Our thanks to fruit fly impresario Claire Kotecki ( for her week sharing the life of a geneticist, communicator and academic. Scientists never seem to have only one role, and Claire’s many roles show the variety of the scientific life. You can follow Claire’s adventures on her regular account, @klarusu. We now head from the UK to upstate New York to meet our next curator.
Look around you for a moment. Chances are you are using something man-made: synthetic materials are everywhere in modern life. From backpacks to the surfaces of your smart phone are made from designer materials. Smart phones use glass that can respond to human touch and are stronger than regular glass, while synthetic fibres are generated to repel water and be unwettable. Portable insulin detection devices use strips carefully engineered so they hold a single drop of blood so it can go into the reader. All of these devices, and so much of the things we take for granted are the result of design, materials engineering and most importantly, chemistry. Materials are developed to make life easier to to made great devices. And that’s the kind of work that our next cursor, Jennifer Novotney (@CommonChemist), a PhD student at Cornell University, New York, is doing, with high performance polymers.
So what is Jennifer’s work about?
“My work focuses on the synthesis and application of a special type of material known as porous organic polymers. Polymers are all around us! They are in our clothes and plastics, and they make up remarkable materials like Kevlar. The types of polymers I make have a surface area up to 2500 m2/g, which is about the size of 1.5 hockey rinks folded into a single gram of material. I focus on utilizing the large free space for applications like explosives detection.”
It kind of sounds a little like bullet proof material but made for other purposes. How is such work useful, though, in a practical sense?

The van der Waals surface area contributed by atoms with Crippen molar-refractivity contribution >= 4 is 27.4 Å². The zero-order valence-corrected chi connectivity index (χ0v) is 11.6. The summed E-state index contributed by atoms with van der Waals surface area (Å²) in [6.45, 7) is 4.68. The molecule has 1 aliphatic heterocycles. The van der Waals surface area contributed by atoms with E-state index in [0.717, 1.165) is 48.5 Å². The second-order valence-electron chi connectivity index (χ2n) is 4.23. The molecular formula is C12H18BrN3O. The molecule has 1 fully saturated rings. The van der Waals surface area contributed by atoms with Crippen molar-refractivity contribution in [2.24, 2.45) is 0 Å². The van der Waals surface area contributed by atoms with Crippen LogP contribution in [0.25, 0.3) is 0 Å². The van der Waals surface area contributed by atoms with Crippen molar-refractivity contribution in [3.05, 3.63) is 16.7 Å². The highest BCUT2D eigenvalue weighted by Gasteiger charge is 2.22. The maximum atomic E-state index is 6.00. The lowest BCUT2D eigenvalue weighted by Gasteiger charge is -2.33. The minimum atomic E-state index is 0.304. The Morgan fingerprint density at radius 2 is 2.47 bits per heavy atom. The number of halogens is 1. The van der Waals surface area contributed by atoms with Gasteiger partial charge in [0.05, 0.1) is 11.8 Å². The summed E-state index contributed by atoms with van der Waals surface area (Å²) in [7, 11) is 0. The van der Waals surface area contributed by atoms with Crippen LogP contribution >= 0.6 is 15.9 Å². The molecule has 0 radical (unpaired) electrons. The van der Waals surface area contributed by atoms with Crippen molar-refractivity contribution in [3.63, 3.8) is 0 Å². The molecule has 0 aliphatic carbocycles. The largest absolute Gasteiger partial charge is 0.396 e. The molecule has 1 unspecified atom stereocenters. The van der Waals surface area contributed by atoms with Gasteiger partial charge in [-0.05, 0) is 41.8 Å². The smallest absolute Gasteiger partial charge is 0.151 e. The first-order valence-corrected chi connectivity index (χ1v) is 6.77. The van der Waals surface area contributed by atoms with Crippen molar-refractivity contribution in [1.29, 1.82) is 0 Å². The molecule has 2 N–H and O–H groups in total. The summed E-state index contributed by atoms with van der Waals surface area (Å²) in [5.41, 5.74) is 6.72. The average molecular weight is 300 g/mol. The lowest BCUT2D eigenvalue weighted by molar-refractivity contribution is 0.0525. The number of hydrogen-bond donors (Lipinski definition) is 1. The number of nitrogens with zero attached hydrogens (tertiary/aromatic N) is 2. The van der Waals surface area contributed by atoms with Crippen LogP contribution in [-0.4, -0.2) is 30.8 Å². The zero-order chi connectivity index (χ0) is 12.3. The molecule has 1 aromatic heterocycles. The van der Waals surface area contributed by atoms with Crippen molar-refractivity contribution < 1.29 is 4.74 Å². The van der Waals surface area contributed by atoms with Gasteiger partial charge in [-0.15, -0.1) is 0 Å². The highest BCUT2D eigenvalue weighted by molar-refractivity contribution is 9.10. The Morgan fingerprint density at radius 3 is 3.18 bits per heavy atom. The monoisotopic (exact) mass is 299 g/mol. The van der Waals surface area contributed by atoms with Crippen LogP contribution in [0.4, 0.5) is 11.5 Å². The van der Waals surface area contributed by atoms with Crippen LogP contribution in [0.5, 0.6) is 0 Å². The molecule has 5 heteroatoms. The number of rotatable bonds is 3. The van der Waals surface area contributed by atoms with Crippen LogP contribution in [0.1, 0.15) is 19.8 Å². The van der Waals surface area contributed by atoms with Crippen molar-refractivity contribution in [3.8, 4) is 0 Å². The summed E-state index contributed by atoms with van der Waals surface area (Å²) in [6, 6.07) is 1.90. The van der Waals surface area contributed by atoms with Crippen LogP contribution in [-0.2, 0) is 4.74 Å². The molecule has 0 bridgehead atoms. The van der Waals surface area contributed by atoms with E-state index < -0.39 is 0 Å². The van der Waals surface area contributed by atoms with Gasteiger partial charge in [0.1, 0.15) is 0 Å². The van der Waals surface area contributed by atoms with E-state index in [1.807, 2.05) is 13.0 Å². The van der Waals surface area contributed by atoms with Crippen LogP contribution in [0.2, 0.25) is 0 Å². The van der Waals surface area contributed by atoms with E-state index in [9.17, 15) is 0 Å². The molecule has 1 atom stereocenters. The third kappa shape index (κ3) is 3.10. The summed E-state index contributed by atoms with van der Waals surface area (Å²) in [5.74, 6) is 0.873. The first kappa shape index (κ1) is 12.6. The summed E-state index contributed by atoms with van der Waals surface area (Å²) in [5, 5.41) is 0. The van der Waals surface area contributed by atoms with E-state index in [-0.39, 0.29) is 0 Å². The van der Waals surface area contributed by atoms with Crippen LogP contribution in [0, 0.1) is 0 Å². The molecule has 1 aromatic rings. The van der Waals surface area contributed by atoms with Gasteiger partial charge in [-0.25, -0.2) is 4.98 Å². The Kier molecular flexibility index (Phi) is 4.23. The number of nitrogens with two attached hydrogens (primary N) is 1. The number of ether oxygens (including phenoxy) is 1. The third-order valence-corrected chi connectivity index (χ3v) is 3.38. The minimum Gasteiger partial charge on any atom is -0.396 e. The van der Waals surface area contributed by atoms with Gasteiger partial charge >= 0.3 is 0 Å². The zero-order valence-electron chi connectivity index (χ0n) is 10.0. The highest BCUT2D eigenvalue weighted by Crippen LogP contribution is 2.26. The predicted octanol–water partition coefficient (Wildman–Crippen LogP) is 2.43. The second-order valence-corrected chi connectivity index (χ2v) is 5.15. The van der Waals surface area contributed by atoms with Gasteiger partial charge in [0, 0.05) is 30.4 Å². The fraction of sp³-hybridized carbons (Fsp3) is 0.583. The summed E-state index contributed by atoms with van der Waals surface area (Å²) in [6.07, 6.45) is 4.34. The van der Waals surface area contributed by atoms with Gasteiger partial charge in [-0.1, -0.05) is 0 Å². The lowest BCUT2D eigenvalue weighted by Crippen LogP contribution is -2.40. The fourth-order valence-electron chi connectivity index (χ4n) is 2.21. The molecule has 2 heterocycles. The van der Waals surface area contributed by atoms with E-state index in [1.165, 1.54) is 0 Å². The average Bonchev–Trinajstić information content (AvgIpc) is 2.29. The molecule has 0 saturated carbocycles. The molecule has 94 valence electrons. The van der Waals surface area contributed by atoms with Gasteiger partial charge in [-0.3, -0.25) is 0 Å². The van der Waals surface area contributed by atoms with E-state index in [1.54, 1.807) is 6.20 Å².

“We have all been frustrated by the time it takes to get through airport security. My first research project focused on creating materials that would detect vapors of the explosive TNT. So you could imagine creating a device that would sample the air around patients going through the body scanner at the airport that would identify the presence of explosive, without delaying passengers.”
I don’t know about you but I inwardly cringe every time I make it past security and people with way too many bags and devices and face the random explosives testing guy: chiefly because it means awkwardly waiting around to prove you’re not dangerous. I’m all for this device, really.
We asked Jennifer how she ended up in science:
In high school I had a wonderful chemistry teacher who included exciting labs into our curriculum. I enjoyed it so much I signed up for honors general chemistry at Western Washington University and from there I was hooked! I love the experimental nature of chemistry and the idea that my inventions could one day impact the world.
Why did you choose your current field/what keeps you there? What do you like to do in your spare time?
I am actually in a transition period. I am finishing my PhD this semester and then transitioning into a career as a science communicator. I believe science communication is necessary to create a scientifically literate society, and I love talking about science!
I volunteer at the Sciencenter in Ithaca. I currently mentor a group of high school students to put on a bi-weekly chemistry magic show called Chemsations! I also help coordinate an outreach event for middle school girls every spring to get them interested in STEM fields
Any interesting hobbies you’d like to share?
I love baking and experimenting with new cookie recipes.
How would you describe your ideal day off? (Scientists are people too!)
My ideal day off would start with a delicious brunch with friends. From there I would love to get outside, so depending on the season I would go skiing or for a hike. I would end my day either playing board games or getting lost in a good book.
So please welcome Jennifer Novotney (@CommonChemist), soon to be PhD, science communicator and awesome chemist, to Real Scientists!